RIPv1, a classful routing protocol, supports message advertisement via broadcast only. RIPv1 protocol
messages do not carry mask information, which means it can only recognize routing information of
natural networks such as Class A, B, C. That is why RIPv1 does not support discontiguous subnets.
RIPv2 is a classless routing protocol. Compared with RIPv1, RIPv2 has the following advantages.
Supporting route tags. Route tags are used in routing policies to flexibly control routes.
Supporting masks, route summarization and Classless Inter-Domain Routing (CIDR).
Supporting designated next hops to select the best next hops on broadcast networks.
Supporting multicast routing update to reduce resource consumption. Only RIPv2 routers can
receive such update messages.
Supporting plain text authentication and MD5 authentication to enhance security.
RIPv2 has two types of message transmission: broadcast and multicast. Multicast is the default type
using 126.96.36.199 as the multicast address. The interface working in the RIPv2 broadcast mode can also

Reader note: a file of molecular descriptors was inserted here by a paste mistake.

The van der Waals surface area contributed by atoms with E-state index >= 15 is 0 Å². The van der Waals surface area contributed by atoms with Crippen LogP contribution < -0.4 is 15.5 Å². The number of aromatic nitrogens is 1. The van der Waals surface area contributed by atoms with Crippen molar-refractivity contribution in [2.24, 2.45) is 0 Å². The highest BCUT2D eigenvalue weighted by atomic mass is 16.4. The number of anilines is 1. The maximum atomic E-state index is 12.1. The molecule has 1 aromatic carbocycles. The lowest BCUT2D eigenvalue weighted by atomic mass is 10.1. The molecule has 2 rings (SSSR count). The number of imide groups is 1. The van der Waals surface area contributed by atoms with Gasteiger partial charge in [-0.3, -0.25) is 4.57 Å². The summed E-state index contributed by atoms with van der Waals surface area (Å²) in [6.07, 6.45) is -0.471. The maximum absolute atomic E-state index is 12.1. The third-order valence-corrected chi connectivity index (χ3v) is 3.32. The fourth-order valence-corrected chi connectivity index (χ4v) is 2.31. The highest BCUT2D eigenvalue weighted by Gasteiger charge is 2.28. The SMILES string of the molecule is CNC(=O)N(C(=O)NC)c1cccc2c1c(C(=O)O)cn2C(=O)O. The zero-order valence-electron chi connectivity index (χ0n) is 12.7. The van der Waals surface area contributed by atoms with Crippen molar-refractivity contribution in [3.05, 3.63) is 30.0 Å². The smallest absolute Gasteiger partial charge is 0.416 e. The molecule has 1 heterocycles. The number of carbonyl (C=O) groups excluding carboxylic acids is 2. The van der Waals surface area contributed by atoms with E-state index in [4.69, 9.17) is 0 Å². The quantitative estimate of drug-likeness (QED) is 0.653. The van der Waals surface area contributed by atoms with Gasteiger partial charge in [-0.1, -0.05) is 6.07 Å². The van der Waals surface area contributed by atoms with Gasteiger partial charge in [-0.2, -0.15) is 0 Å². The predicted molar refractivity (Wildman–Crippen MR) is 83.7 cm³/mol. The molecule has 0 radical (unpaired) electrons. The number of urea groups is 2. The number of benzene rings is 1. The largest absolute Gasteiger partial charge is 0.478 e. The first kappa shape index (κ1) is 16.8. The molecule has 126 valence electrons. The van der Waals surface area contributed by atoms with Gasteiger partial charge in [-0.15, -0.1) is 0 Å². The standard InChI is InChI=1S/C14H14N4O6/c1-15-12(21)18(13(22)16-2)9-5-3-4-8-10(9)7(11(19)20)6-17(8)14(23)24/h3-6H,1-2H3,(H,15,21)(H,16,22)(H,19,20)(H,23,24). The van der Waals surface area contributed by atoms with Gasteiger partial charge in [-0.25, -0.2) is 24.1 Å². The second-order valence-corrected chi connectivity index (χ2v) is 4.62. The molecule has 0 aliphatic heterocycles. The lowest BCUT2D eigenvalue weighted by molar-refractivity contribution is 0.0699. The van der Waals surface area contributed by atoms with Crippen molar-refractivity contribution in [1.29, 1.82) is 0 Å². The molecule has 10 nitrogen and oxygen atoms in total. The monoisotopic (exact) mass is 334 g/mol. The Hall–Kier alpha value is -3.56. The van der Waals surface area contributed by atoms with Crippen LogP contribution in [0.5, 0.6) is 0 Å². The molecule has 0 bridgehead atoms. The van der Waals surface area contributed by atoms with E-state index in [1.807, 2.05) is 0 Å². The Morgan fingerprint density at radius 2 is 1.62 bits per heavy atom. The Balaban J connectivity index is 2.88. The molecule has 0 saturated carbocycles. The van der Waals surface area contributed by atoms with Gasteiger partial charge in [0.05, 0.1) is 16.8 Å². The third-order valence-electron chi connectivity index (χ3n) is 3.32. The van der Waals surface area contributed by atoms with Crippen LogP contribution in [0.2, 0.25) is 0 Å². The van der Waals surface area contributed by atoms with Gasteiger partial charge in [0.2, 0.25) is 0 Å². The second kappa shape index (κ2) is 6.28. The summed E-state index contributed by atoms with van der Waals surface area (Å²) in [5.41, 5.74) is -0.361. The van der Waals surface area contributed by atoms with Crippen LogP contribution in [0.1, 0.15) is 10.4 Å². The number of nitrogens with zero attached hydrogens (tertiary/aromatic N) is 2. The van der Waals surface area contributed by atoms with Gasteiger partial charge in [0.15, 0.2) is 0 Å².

receive RIPv1 messages.
RIP Message Format
A RIPv1 message consists of a header and up to 25 route entries. (A RIPv2 authentication message
uses the first route entry as the authentication entry, so it has up to 24 route entries.)
RIPv1 message format
shows the format of RIPv1 message.
Figure 1-1 RIPv1 Message Format
Command: Type of message. 1 indicates request, which is used to request all or part of the routing
information from the neighbor, and 2 indicates response, which contains all or part of the routing
information. A response message consists of up to 25 route entries.
Version: Version of RIP, 0x01 for RIPv1.
Must be zero: This field must be zero.
AFI: Address Family Identifier, 2 for IP, and 0 for request messages.
IP Address: Destination IP address of the route. It can be a natural network, subnet or a host
Metric: Cost of the route, 16 for request messages.